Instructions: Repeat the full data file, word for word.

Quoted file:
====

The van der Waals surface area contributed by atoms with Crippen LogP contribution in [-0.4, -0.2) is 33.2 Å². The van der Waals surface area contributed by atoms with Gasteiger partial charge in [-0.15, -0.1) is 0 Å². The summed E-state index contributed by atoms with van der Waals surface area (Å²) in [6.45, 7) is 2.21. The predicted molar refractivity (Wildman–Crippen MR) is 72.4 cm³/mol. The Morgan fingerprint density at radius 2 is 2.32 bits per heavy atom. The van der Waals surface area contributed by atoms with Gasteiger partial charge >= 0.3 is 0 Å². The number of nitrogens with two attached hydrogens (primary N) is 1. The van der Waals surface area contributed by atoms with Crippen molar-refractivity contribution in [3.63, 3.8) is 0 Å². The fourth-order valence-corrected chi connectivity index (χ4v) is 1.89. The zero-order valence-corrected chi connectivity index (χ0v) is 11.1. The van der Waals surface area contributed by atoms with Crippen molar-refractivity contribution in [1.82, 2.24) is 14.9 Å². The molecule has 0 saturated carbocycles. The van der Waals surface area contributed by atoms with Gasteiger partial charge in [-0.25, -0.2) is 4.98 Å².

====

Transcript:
The van der Waals surface area contributed by atoms with Crippen LogP contribution in [-0.4, -0.2) is 33.2 Å². The van der Waals surface area contributed by atoms with Gasteiger partial charge in [-0.15, -0.1) is 0 Å². The summed E-state index contributed by atoms with van der Waals surface area (Å²) in [6.45, 7) is 2.21. The predicted molar refractivity (Wildman–Crippen MR) is 72.4 cm³/mol. The Morgan fingerprint density at radius 2 is 2.32 bits per heavy atom. The van der Waals surface area contributed by atoms with Gasteiger partial charge >= 0.3 is 0 Å². The number of nitrogens with two attached hydrogens (primary N) is 1. The van der Waals surface area contributed by atoms with Crippen molar-refractivity contribution in [3.63, 3.8) is 0 Å². The fourth-order valence-corrected chi connectivity index (χ4v) is 1.89. The zero-order valence-corrected chi connectivity index (χ0v) is 11.1. The van der Waals surface area contributed by atoms with Crippen molar-refractivity contribution in [1.82, 2.24) is 14.9 Å². The molecule has 0 saturated carbocycles. The van der Waals surface area contributed by atoms with Gasteiger partial charge in [-0.25, -0.2) is 4.98 Å².